Media Advisory: NewsGuard Issues Detailed Explanation Debunking Claim of Conclusive Evidence Israel Caused the Gaza Hospital Blast
NewsGuard makes available to the media its ‘Misinformation Fingerprint’ entry from its proprietary catalog of false claims, giving reporters access to the debunk and related datapoints
(Nov. 13, 2023—New York) The claim by Hamas authorities that Israel was responsible for the Oct. 17 blast at the Al-Ahli hospital in Gaza quickly became a heated point of contention. Anti-Israel demonstrations broke out throughout the Middle East, despite evidence from Israel that the cause was an errant rocket fired by a Palestinian militant group in Gaza. Many news sources reported as fact that the damage was caused by Israel.
NewsGuard analysts have reviewed the evidence offered in numerous subsequent assessments and concluded that there is no completely dispositive evidence demonstrating who was responsible for the blast, but that mounting evidence contradicts definitive claims that Israel was responsible and instead points to a rocket fired at Israel from Gaza. This conclusion is based on reports from the U.S. and other intelligence agencies, independent experts, and visual investigations by multiple news outlets.
NewsGuard is making its “Misinformation Fingerprint” entry on this topic from its proprietary catalog of false claims available to the media. This detailed assessment gives reporters access to the debunking of this claim as well as numerous datapoints usually reserved for NewsGuard licensees, including how the false claim arose and spread, as well as search terms, hashtags and other tools for tracking its spread and for finding all examples of the claim online.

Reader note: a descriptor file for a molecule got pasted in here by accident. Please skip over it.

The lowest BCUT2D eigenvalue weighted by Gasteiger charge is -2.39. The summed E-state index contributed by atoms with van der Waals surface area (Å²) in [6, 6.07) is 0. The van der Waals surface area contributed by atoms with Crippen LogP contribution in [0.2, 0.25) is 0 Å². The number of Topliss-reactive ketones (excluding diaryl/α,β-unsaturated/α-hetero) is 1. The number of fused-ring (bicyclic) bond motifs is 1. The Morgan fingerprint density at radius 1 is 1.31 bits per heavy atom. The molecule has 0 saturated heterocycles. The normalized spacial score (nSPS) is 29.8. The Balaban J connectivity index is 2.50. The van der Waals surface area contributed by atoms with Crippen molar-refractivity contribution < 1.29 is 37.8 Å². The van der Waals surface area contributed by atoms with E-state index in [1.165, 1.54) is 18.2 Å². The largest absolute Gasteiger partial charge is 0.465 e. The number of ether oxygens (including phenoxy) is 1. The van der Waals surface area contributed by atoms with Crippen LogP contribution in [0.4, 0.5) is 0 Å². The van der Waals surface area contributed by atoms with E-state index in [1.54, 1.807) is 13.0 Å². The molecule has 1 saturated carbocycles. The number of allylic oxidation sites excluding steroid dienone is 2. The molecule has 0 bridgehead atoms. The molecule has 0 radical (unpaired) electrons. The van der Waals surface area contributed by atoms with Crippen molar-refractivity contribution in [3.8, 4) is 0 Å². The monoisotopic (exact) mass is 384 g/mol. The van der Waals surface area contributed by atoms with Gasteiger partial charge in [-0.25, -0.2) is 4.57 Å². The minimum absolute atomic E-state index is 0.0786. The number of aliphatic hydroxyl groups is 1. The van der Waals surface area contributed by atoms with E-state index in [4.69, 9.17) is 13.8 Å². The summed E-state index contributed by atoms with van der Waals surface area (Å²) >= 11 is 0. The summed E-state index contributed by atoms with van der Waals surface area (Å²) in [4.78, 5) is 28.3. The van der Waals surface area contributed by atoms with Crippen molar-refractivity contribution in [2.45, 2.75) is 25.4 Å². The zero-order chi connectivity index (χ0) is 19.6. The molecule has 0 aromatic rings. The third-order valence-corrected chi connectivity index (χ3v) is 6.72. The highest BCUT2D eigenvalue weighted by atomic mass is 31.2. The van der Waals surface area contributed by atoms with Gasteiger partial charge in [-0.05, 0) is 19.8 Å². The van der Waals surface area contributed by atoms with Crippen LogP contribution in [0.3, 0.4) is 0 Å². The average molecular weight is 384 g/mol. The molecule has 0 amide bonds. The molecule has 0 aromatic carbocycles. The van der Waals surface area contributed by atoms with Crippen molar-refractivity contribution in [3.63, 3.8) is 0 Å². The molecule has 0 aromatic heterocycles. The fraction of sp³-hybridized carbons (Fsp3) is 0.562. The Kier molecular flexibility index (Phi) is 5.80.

About NewsGuard’s Misinformation Fingerprints
NewsGuard’s Misinformation Fingerprints are used by teams tracking false claims at AI companies, digital platforms, and in the national defense community to stay abreast of falsehoods circulating online. They provide early warnings of attempts to spread these falsehoods and to track and mitigate their circulation. NewsGuard analysts extract and catalog the top false narratives spreading online across topics including health, politics, election integrity, geopolitics, and war. Fingerprints are available in human- and machine-readable formats. Each fingerprint contains a description of the false narrative, variations of the false narrative, a detailed debunk of the false narrative citing authoritative sources, information about the provenance of the false narrative and where and how it spread (hence the “fingerprint”), keywords and hashtags related to the narrative, Boolean search terms designed to find new examples of the narrative while avoiding false positives, examples of content across multiple languages conveying the false claim with excerpts and text snippets capturing precisely how the claim was articulated, a categorization of the level of risk of harm from each narrative and filtering tools based on false-narrative topics and subjects.
Founded by media entrepreneur and award-winning journalist Steven Brill and former Wall Street Journal publisher Gordon Crovitz, NewsGuard provides transparent tools to counter misinformation for readers, brands, and democracies. Since launching in 2018, its global staff of trained journalists and information specialists has collected, updated, and deployed more than 6.9 million data points on more than 35,000 news and information sources, and cataloged and tracked all of the top false narratives spreading online.
NewsGuard’s analysts, powered by multiple AI tools, operate the trust industry’s largest and most accountable dataset on news. These data are deployed to fine-tune and provide guardrails for generative AI models, enable brands to advertise on quality news sites and avoid propaganda or hoax sites, provide media literacy guidance for individuals, and support democratic governments in countering hostile disinformation operations targeting their citizens.
Among other indicators of the scale of its operations is that NewsGuard’s apolitical and transparent criteria have been applied by its analysts to rate news sources accounting for 95% of online engagement with news across nine countries.